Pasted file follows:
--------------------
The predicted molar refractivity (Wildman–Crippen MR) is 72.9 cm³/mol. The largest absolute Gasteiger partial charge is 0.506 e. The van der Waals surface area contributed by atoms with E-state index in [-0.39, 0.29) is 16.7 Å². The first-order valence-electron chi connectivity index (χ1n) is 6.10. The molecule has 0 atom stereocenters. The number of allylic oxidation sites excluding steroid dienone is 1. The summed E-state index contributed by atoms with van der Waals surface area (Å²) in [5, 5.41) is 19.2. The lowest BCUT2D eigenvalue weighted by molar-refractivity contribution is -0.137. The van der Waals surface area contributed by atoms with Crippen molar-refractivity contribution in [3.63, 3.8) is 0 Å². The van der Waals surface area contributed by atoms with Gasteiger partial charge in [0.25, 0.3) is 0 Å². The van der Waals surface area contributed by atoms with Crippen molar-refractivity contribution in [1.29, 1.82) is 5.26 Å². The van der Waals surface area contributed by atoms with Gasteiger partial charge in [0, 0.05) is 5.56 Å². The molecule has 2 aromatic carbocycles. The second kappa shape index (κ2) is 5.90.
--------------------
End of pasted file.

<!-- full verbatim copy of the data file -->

The predicted molar refractivity (Wildman–Crippen MR) is 72.9 cm³/mol. The largest absolute Gasteiger partial charge is 0.506 e. The van der Waals surface area contributed by atoms with E-state index in [-0.39, 0.29) is 16.7 Å². The first-order valence-electron chi connectivity index (χ1n) is 6.10. The molecule has 0 atom stereocenters. The number of allylic oxidation sites excluding steroid dienone is 1. The summed E-state index contributed by atoms with van der Waals surface area (Å²) in [5, 5.41) is 19.2. The lowest BCUT2D eigenvalue weighted by molar-refractivity contribution is -0.137. The van der Waals surface area contributed by atoms with Crippen molar-refractivity contribution in [3.63, 3.8) is 0 Å². The van der Waals surface area contributed by atoms with Gasteiger partial charge in [0.25, 0.3) is 0 Å². The van der Waals surface area contributed by atoms with Crippen molar-refractivity contribution in [1.29, 1.82) is 5.26 Å². The van der Waals surface area contributed by atoms with Gasteiger partial charge in [0, 0.05) is 5.56 Å². The molecule has 2 aromatic carbocycles. The second kappa shape index (κ2) is 5.90.